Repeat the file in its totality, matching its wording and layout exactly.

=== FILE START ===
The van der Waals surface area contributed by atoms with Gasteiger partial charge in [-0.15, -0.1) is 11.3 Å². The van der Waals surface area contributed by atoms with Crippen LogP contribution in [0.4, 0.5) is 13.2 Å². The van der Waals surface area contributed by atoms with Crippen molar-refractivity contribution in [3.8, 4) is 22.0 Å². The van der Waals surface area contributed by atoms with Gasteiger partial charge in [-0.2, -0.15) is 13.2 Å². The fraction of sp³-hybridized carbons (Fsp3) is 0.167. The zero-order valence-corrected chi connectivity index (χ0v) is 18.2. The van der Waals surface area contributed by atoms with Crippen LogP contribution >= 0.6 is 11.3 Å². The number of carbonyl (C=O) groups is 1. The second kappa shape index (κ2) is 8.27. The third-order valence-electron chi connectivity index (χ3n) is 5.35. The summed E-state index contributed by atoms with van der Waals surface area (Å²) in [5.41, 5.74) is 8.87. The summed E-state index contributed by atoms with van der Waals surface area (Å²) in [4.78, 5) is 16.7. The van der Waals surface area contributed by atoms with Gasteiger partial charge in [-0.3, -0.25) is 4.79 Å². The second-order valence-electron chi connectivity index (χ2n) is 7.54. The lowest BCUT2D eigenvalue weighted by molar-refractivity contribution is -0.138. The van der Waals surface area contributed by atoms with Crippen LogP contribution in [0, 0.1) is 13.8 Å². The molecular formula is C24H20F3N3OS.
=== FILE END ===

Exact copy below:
The van der Waals surface area contributed by atoms with Gasteiger partial charge in [-0.15, -0.1) is 11.3 Å². The van der Waals surface area contributed by atoms with Crippen LogP contribution in [0.4, 0.5) is 13.2 Å². The van der Waals surface area contributed by atoms with Crippen molar-refractivity contribution in [3.8, 4) is 22.0 Å². The van der Waals surface area contributed by atoms with Gasteiger partial charge in [-0.2, -0.15) is 13.2 Å². The fraction of sp³-hybridized carbons (Fsp3) is 0.167. The zero-order valence-corrected chi connectivity index (χ0v) is 18.2. The van der Waals surface area contributed by atoms with Crippen LogP contribution >= 0.6 is 11.3 Å². The number of carbonyl (C=O) groups is 1. The second kappa shape index (κ2) is 8.27. The third-order valence-electron chi connectivity index (χ3n) is 5.35. The summed E-state index contributed by atoms with van der Waals surface area (Å²) in [5.41, 5.74) is 8.87. The summed E-state index contributed by atoms with van der Waals surface area (Å²) in [4.78, 5) is 16.7. The van der Waals surface area contributed by atoms with Gasteiger partial charge in [-0.3, -0.25) is 4.79 Å². The second-order valence-electron chi connectivity index (χ2n) is 7.54. The lowest BCUT2D eigenvalue weighted by molar-refractivity contribution is -0.138. The van der Waals surface area contributed by atoms with Crippen LogP contribution in [0, 0.1) is 13.8 Å². The molecular formula is C24H20F3N3OS.